Buying Virtue

In Plato’s dialogue Meno, Socrates discusses with his interlocutor the nature of virtue and whether it can be taught. Socrates argues that, as a kind of knowledge, virtue indeed can be taught. Yet at the same time, he is unable to identify any teachers of virtue. At one point, Socrates raises the Sophists as potential candidates for teachers of virtue, since they made it their profession to charge fees in exchange for teaching rhetorical persuasion. In other words, the goal of the Sophists was to teach you not how to be a good man, but rather how to appear to be a good man.

The spirit of the Sophists lives on, perhaps stronger than ever, in the world of today. We do not attempt to teach or pass on virtue, but merely to make a show of (supposedly) having it.

We see this in today’s universities, where the formation of the person through intellectual pursuit has taken a backseat to the promotion of certain social positions (and the silencing of others). Our elite universities impart virtue by bestowing their imprimatur on the chosen few, and teaching them the latest trends in social thought. The virtue given by the Ivy League has even less to do with persuading your fellow citizens than it does with convincing them a priori that you are to be entrusted with leadership. Universities have transformed from bastions of learning into radical finishing schools.

We see this in social policy, where wealthy activists – who own multiple homes and fly on private jets preach the dangers of climate change – literally buy back their virtue in such matters by purchasing “carbon offset credits.” They declare “green living” to be virtuous, and then literally buy their virtue, managing to have their cake and eat it too.

We see this in the apologies offered by public figures caught in egregious offenses, where heinous sexual crimes are excused or elided if the offender holds the correct position on key issues. Witness the pass given by so many to both Bill Clinton and Roy Moore because of their professed views on abortion. (Remember Gloria Steinem’s odious “one free grope rule”?) Thankfully, society has not fallen so far that this is an ironclad defense. Moore was defeated, Clinton is beginning to receive repudiation from left-wing elites, and Harvey Weinstein was not able to buy his way back into our good graces simply by vowing to fight the “evil” NRA.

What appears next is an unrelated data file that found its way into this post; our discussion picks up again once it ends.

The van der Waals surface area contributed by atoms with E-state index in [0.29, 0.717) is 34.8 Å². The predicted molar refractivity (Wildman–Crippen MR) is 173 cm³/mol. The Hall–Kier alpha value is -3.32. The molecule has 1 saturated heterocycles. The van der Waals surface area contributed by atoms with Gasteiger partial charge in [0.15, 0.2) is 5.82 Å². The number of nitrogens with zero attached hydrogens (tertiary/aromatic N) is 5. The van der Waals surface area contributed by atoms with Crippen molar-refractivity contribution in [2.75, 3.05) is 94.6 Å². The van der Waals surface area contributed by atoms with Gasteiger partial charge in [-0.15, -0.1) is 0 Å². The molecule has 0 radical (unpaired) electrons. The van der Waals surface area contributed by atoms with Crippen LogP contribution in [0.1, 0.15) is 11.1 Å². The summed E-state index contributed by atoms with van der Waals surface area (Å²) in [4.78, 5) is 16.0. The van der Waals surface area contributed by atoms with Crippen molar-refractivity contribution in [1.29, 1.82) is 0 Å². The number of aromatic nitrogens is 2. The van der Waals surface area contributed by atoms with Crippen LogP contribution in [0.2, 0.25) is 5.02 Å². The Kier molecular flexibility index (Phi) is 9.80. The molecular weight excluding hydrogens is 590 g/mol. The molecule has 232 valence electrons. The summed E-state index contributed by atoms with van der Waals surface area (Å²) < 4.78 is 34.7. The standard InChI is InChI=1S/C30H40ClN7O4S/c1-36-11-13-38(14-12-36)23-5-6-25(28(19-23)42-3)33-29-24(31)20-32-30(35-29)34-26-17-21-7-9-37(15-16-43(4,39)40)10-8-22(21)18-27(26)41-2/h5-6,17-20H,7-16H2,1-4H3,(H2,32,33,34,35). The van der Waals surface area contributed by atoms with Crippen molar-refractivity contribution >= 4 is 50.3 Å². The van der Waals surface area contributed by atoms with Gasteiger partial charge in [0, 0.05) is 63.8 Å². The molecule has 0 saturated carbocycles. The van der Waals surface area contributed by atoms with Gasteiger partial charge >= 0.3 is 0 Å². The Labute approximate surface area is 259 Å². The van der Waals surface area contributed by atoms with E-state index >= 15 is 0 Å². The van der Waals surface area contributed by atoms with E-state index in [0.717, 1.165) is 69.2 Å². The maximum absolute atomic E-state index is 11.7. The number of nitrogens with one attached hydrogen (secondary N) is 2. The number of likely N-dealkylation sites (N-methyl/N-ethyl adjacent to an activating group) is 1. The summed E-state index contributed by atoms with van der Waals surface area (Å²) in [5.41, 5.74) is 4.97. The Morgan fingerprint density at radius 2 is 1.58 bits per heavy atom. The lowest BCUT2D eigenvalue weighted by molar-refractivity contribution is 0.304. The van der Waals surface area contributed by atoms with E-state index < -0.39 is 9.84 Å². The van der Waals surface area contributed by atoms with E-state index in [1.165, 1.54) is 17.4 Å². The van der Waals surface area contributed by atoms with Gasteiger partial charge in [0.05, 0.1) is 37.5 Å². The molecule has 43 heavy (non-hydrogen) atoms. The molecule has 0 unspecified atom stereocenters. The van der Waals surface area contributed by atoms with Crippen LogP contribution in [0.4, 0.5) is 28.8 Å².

Ruins . . .

Virtue in society today is not a quality of soul – magnanimity – but rather a simple list of propositions to which one must adhere. The determining factor is not how you live your life, but whether you have the right opinions – and can indulge in “virtue signaling.” Should you hold the wrong opinions, beware the Twitter mobs.

Thus people do not have to act virtuously by giving to charity or helping their neighbor; rather, they can merely signal their virtue by making a social media post voicing support for the cause du jour, or expressing their disappointment that others have not come around to their way of thinking. In the wake of a mass shooting, for example, public virtue now does not require a discussion of the various contributing factors and how they might be addressed. Apparently all one need do is post “Enough” on Facebook.

Thus we have the recurring cycle in every moment where a person’s fifteen minutes of fame via social media (from Ken Bone to Keaton Jones) is followed within a day or two by the revelation that they hold an opinion outside of the Zeitgeist, or that a family member once posted an inappropriate joke, or some such. “Sure, this guy saved ten people from a burning building – but he opposes net neutrality!”

Aristotle, as he so often did, clarified that which Plato left murky. (Yes, my biases are showing.) For Aristotle, virtue was not primarily a form of knowledge, but a way of acting: to be virtuous is to act virtuously. And thus virtue cannot be simply passed on as a form of abstract knowledge; rather, the way to learn virtue is to observe the virtuous man and imitate him, building up the habits of right judgment and right action.

Once virtue is understood in this way, the folly of the sophists is revealed. One cannot buy a habit or purchase experience, any more than one can buy a ready-made ditch. It takes time and effort to build character. It cannot be bought, sold, seized, or clutched. To attain virtue, one must find a worthy guide, and sit at his feet as a student, a discipulus. One must find a magister – not just a teacher, but a master.

Plato found his in Socrates. We have been given the definitive one in Christ, the divine teacher who instructs us in the depths of our hearts how to live our lives, and showed how a fully virtuous man can endure even the worst suffering and death. So often we lose Him. But like the ancient Israelites we may turn and find Him again and again.

What He has to give cannot be bought or sold; rather, He Himself is the one who is given.

Nicholas Senz

Nicholas Senz

Nicholas Senz is the Director of Children's and Adult Faith Formation at St. Vincent de Paul Catholic Church in Arlington, TX, where lives with his wife and two children. He holds master's degrees in philosophy and theology from the Dominican School of Philosophy and Theology in Berkeley, CA. His website is nicholassenz.com.

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